Households and small businesses deserve protection from energy price hikes

The ACT Council of Social Service (ACTCOSS) today wrote to Andrew Barr MLA, Chief Minister and Treasurer, and Shane Rattenbury MLA, Minister for Water, Energy and Emissions Reduction, to call for action to protect households, not-for-profits and small businesses from energy price hikes.

Dr Emma Campbell, ACTCOSS CEO, said: “Last week Evoenergy announced that ACT residential, not-for-profit and small business energy consumers will face significant increases in electricity network charges in 2021-22.

“The average residential customer is looking at an increase of $5.44 per week or $282.88 over the year – a real increase of 36%. If you are a low voltage commercial customer, like many not-for-profits and small businesses, you are looking at $31.87 per week or $1,657.24 over the year – a real increase of 41%.

“This price increase is largely being driven by the 133% rise in the jurisdictional charge resulting from the ACT Government’s 100% renewable energy target. The ACT Government’s arrangement with Evoenergy stipulates that Evoenergy recover this cost from consumers.

“ACTCOSS supports the ACT Government’s commitment to climate change initiatives and considers action on climate change an important social justice issue. People living in low-income households are more likely to be negatively impacted by climate change – as a practical example, extremes of temperature have a much greater impact if your house is poorly insulated and you can’t afford heating bills.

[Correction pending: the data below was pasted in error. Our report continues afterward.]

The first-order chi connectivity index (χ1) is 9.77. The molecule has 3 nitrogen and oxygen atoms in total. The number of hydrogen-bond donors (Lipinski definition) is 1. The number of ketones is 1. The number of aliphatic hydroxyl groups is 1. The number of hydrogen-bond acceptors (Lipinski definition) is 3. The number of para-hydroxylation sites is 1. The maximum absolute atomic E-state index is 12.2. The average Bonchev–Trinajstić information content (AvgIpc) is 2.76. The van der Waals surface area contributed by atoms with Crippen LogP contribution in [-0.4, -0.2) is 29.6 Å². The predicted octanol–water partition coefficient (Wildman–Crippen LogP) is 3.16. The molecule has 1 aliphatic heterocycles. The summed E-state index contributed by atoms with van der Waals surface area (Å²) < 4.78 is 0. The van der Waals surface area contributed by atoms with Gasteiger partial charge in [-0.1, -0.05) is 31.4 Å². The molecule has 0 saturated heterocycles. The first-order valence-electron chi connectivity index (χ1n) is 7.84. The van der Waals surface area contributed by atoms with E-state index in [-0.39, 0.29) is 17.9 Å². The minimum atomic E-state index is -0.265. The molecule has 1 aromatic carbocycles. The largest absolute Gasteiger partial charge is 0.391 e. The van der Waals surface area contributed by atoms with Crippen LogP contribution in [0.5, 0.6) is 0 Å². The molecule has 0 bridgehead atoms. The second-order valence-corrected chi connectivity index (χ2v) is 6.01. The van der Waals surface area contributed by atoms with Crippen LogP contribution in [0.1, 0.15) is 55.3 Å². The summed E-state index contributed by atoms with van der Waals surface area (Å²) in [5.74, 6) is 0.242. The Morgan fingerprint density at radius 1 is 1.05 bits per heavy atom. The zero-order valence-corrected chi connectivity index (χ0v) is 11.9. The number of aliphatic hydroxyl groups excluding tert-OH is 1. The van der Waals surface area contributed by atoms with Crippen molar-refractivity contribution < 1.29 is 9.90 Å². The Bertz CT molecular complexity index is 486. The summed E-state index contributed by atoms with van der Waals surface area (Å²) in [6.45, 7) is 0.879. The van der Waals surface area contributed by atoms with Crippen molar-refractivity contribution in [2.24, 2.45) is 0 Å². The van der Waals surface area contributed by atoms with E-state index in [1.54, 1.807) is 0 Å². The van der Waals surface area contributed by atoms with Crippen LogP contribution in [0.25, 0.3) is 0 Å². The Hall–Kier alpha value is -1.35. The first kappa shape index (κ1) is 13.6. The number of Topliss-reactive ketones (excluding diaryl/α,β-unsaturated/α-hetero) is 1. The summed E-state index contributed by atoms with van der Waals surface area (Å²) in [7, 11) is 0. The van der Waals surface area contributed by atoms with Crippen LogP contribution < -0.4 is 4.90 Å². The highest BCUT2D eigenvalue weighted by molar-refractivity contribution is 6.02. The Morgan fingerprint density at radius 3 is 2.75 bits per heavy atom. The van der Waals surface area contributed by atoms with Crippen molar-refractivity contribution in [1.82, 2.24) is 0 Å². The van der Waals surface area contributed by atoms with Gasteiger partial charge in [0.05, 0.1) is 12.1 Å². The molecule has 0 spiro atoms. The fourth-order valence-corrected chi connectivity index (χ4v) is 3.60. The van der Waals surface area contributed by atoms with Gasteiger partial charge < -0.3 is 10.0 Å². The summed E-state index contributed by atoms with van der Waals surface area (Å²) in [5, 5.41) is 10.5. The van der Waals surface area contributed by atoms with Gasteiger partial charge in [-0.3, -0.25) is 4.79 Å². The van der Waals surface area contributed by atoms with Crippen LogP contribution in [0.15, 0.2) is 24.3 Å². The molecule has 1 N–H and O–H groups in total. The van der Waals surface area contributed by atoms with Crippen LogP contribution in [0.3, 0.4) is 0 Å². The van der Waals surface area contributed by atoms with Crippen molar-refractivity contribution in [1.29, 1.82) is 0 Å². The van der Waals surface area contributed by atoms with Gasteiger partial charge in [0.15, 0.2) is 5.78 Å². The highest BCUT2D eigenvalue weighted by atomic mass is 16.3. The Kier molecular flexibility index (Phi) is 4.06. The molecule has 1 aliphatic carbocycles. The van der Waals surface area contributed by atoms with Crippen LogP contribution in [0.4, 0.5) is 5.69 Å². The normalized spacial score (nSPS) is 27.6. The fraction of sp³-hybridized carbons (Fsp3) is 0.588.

“However, efforts to mitigate climate change must not lead to the entrenchment or exacerbation of disadvantage. We must have a just transition to renewable energy – an equitable distribution of risks and costs,” Dr Campbell said.

In the letter, ACTCOSS has called on the ACT Government to put in place measures to ensure that those already facing bill stress are not further burdened by energy costs. Specifically, ACTCOSS has called on the ACT Government to:

  • Review, and if necessary, redesign the Large-scale Feed-In-Tariff scheme to ensure it contributes to the long-term affordability of electricity prices in the ACT and achieves an equitable distribution of risks and costs
  • Consider ways to avoid the cost burden of jurisdictional charges falling on small energy consumers – especially people on low incomes – by absorbing these costs into ACT Government general revenue
  • Ensure the Utilities Concession is adequate to support low-income households to manage any resulting increase in overall electricity bills in 2021-22.

“ACTCOSS welcomes the recommendations in the Standing Committee on the Economy and Gender and Economic Equality Inquiries into Annual and Financial Reports 2019-20 and ACT Budget 2020-21 that the eligibility for Utilities Concession to asylum seekers is permanently extended, and that the Utilities Hardship Fund receives continued funding. We call on the ACT Government to act on these recommendations.

“ACTCOSS fully supports efforts to increase the sustainability of our energy supply – however, we cannot view an increase in levels of disadvantage and inequality in the ACT as an acceptable consequence,” Dr Campbell concluded.

ACTCOSS advocates for social justice in the ACT and represents not-for-profit community organisations.

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